8. Apply for any applicable licenses
Small businesses in some industries require licenses and/or permits from federal and/or state agencies.
Federal license or permit. Some functions may require a federal license or permit, such as selling alcoholic beverages, engaging in wildlife-related activities, or disseminating information to radio, TV, cable, and more.
State license or permit. There are licenses or permits for the business of construction, dry cleaning, food service, and similar activities.
Sales tax license. The sales tax on goods sold by e-commerce retailers has been the talk of the town since the 2019 Supreme Court ruling in South Dakota. Wafer, which provides the ability to collect sales tax in a fixed amount from online sellers outside the states.
As traditional brick and mortar retail enter the online realm, e-commerce retailers selling their national consumer base should check sales tax licensing laws in developing states with their buyers.
Financial assistance to your business
9. Decide how you will fund your business
Many business owners apply for loans to finance their startups. Before doing so, you need to decide which loan is right for you and your business.
10. Open a business bank account
You want to have a separate bank account for your business to ensure compliance and security. When looking for the right account for your business, choose one with lower fees and better benefits. Internal incentives, as well as introductory offers such as checks, savings, and interest rates for credit lines.
You will also want to see the transaction, advance cancellation, and minimum account balance charges.
According to the SBA, the documents you need to open your bank account are your EIN (SSN for sole proprietorship), establishment or registration documents of your business, and any ownership agreements and business licenses you have.
11. Select and set up your accounting software
Maintaining your business finances and books is very important, especially when it comes time to file taxes. Using the right accounting software for your business will save you time and money. There are various options to consider before making a decision and they all depend on the needs of your business. Our guidance in choosing accounting software will help you decide which one is best for you.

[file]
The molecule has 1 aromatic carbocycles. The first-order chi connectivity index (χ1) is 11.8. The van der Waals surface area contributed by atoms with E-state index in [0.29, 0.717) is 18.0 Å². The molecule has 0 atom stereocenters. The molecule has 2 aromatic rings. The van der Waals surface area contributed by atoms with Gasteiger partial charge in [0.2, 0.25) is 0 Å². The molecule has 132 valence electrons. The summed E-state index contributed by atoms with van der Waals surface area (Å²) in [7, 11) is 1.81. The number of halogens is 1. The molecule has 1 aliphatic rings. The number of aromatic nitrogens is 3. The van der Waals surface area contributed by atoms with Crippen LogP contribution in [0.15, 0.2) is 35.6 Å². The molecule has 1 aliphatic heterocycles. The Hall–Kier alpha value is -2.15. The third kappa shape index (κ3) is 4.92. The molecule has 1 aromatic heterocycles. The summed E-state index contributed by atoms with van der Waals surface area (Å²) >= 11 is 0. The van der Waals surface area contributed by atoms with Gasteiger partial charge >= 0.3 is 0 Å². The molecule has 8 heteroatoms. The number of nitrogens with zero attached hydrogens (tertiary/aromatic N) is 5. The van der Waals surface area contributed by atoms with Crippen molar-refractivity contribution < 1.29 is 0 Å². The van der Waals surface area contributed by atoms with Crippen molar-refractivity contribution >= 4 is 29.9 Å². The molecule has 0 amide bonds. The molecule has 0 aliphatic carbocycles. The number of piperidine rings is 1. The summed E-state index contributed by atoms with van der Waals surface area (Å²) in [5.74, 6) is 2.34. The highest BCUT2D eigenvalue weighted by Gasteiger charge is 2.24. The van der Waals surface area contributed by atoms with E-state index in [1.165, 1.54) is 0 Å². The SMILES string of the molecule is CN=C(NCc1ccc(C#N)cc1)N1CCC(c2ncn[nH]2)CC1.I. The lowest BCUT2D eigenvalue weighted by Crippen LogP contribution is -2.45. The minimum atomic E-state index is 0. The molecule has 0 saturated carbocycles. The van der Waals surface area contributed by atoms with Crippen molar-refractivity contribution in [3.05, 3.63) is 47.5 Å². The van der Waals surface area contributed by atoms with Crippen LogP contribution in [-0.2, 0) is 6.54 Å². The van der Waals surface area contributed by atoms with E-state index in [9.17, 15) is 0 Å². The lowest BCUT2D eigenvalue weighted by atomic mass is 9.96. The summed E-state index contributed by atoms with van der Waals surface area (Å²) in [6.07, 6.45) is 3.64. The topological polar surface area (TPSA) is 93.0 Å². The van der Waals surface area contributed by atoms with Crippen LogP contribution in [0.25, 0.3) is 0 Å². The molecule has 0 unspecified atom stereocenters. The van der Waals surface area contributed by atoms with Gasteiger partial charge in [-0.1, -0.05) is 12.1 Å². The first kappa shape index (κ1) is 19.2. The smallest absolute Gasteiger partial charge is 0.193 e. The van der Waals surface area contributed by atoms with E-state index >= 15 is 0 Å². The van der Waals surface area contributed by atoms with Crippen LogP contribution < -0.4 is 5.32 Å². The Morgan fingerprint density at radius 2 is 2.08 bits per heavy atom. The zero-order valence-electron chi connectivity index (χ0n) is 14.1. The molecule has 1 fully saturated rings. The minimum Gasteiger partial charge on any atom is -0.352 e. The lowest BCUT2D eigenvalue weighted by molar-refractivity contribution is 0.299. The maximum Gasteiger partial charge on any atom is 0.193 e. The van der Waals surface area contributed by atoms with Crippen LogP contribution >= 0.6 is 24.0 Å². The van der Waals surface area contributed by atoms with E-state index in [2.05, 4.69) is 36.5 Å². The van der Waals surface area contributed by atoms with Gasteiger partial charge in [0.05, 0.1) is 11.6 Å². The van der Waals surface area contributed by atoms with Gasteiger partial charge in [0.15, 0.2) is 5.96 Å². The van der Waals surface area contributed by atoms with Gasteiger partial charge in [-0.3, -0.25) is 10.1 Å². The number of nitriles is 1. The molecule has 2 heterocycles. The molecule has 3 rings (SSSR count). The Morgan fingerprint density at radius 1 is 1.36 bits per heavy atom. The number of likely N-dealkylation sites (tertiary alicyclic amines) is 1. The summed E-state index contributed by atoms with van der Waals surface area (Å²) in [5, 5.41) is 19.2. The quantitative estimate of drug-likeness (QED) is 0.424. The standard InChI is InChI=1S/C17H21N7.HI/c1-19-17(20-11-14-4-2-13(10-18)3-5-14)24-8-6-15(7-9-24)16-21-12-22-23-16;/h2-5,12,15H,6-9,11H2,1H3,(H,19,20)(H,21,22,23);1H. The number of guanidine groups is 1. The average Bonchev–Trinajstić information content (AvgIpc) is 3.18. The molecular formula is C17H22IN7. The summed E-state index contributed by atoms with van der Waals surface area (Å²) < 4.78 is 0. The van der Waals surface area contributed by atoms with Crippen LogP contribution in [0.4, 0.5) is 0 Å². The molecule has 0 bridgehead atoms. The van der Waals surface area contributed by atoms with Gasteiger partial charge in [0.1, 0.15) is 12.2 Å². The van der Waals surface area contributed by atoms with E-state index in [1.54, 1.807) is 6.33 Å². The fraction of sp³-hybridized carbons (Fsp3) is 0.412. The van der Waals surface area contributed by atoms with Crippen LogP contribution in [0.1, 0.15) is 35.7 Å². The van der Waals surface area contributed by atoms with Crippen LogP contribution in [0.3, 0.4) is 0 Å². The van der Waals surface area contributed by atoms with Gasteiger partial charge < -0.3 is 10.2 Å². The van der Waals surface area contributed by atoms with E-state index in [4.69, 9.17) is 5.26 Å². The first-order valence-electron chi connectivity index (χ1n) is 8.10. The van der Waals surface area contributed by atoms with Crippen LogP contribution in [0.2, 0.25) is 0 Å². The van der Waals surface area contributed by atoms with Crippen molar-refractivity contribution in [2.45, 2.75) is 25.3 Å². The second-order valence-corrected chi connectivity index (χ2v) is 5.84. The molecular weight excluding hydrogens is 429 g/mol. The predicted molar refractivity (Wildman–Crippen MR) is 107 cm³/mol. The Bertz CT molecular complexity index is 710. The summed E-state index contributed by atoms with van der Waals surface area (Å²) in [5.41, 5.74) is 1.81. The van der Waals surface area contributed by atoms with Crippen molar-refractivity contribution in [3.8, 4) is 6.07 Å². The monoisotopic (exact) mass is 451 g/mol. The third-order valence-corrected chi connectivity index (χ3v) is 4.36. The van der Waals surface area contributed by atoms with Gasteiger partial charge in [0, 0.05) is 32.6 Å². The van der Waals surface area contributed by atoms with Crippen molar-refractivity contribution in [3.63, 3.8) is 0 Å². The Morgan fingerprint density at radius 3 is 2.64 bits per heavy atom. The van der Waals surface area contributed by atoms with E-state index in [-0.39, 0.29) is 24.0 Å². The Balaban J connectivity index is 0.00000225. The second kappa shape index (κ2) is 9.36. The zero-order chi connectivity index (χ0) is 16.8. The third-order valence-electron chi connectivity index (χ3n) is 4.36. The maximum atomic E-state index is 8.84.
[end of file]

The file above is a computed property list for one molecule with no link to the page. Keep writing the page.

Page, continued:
Build your team
12. Choose your advisor and seller
At the very least, your business should have a trusted lawyer and financial experts to consult on legal and tax matters. You may also consider partnering with third-party vendors or suppliers who provide the goods and services needed to run your business. Finally, formal and informal patrons provide emotional support, guidance, and accountability.
13. If you want to hire employees
Decided to hire, make sure you understand your responsibilities as an employer from a legal and tax perspective. If you want to keep freelancers or independent contractors, keep excellent financial records and issue Form 1099-MISC at the end of the tax year. Also, it is important to understand the difference between a W2 employee and a contractor so that you do not get in trouble with the IRS for manipulating workers.
Marketing and starting your own business
14. Create a marketing strategy
Attract attention to your soon-to-be-launched business by advertising your goods and services through word of mouth, official marketing campaigns, or both. In today’s virtual-first world, building a great business website with strong SEO (search engine optimization) and developing a strong online presence through social media channels, email newsletters, blogs and more are your top priorities.
15. Start and grow your business
Your work is not over on the day it starts – you need to continue your business, assess financial conditions, and adjust your strategy. Connect with the founding community and learn from others to help you improve your vision.